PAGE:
By Svante Cornell
June 29, 2017
The Gulf crisis over Qatar is once again catapulting Turkey into the politics of the Middle East, for which it is woefully unprepared. After a brief attempt at neutrality, Ankara threw in its lot with Doha, condemning the sanctions imposed by a Saudi-led coalition and accelerated its deployment of troops to a new base in Qatar. This decision risks upsetting President Erdoğan's tenuous rapprochement with Saudi Arabia, and reflects the continued ideological prism guiding Turkish foreign policy. But it also reflects a concern with regime security. At least in part, Erdoğan's embrace of Qatar reflects a belief that the same forces that supported the overthrow of Egypt's Muhammad Morsi welcomed the July 2016 failed coup in Turkey and now seek regime change in Doha. If so, Turkey's stance is unlikely to change, indicating a standoff may in the making.
by Halil Karaveli
June 22, 2017
With his call for justice, which is a concept and a call that resonates among vast swathes of the population, CHP leader Kemal Kılıçdaroğlu has positioned himself as the tribune of all those – the victims themselves and their families – who have suffered from the successive purges of the AKP regime. Although his call for “justice for all” suffers from a lack of credibility, since it does not include the Kurds, it may nonetheless prove to be the potentially most effective weapon so far against President Recep Tayyip Erdoğan’s authoritarianism.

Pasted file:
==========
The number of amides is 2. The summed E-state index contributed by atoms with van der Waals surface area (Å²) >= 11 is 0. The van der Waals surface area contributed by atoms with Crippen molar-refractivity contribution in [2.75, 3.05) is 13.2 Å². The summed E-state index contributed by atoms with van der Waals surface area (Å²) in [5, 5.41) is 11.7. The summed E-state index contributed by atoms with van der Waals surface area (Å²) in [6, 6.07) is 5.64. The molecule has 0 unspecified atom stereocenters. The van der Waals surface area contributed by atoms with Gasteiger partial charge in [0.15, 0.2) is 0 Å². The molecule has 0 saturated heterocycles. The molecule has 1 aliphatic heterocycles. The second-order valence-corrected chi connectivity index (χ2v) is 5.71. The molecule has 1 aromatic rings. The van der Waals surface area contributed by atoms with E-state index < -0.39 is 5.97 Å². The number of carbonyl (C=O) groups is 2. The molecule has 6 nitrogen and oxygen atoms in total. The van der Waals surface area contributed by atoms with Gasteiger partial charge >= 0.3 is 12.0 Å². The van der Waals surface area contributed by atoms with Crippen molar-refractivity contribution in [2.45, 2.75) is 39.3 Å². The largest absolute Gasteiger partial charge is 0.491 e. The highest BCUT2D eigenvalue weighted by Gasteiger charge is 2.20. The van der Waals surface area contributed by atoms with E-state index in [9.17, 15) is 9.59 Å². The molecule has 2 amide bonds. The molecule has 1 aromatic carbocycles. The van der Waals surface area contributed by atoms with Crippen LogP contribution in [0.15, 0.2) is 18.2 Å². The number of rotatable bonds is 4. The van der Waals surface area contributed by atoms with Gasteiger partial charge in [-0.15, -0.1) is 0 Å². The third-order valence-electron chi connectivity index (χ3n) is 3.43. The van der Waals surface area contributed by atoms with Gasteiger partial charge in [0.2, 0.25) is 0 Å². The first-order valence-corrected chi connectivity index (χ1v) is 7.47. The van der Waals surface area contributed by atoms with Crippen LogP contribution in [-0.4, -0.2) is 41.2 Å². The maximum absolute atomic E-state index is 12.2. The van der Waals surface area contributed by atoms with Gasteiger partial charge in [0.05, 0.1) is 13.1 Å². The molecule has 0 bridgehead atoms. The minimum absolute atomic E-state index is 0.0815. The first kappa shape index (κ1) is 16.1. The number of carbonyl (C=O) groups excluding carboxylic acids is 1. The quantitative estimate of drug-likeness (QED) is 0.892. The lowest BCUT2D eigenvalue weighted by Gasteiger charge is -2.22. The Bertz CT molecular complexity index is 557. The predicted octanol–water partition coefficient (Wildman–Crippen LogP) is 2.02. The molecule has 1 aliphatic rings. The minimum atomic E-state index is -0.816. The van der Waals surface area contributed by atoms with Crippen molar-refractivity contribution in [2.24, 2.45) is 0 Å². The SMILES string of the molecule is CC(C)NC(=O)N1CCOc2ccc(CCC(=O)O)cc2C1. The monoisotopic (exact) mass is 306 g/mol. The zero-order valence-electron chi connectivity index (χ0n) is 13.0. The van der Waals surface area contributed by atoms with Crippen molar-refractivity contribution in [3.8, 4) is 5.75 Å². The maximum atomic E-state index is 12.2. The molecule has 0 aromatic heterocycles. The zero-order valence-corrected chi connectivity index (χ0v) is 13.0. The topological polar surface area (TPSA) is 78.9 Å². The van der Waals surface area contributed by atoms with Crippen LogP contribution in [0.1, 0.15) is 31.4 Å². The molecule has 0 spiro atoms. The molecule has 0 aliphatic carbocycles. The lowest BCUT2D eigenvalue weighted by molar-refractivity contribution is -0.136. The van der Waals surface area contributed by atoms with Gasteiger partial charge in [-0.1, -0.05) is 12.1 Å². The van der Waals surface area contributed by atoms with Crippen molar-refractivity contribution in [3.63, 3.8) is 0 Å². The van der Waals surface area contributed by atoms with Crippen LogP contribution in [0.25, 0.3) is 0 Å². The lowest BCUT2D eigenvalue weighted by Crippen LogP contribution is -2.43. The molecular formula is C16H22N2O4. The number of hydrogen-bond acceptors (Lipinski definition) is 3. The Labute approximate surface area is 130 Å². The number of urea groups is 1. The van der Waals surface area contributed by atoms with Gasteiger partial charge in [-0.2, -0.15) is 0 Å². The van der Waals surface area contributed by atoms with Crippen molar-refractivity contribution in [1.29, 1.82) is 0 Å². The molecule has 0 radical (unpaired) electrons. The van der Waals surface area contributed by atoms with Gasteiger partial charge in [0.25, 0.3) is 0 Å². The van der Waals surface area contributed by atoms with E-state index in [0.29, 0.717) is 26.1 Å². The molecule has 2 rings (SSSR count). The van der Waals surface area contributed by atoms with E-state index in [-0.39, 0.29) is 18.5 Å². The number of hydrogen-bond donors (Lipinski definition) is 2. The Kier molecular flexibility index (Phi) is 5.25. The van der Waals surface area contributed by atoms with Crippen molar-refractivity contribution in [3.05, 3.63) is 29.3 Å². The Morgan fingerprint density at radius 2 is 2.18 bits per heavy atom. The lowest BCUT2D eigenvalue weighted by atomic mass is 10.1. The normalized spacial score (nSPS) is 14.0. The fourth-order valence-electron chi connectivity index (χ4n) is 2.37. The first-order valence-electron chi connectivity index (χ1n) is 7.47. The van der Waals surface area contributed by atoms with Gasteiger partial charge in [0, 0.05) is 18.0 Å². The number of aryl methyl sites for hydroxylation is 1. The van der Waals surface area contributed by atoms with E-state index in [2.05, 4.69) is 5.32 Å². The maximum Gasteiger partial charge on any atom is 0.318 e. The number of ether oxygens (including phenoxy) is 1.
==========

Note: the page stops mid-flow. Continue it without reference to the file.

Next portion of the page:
by Gareth H. Jenkins
June 1, 2017
The Turkish constitutional referendum of April 16, 2017 dealt yet another blow to President Tayyip Erdoğan’s already faltering claim to democratic legitimacy. Not only did both the referendum and campaign that preceded it fall short of democratic norms but the Turkish authorities’ refusal to investigate the numerous reports of fraud and apparent irregularities suggests that the regime no longer feels the need to maintain even the semblance of the rule of law.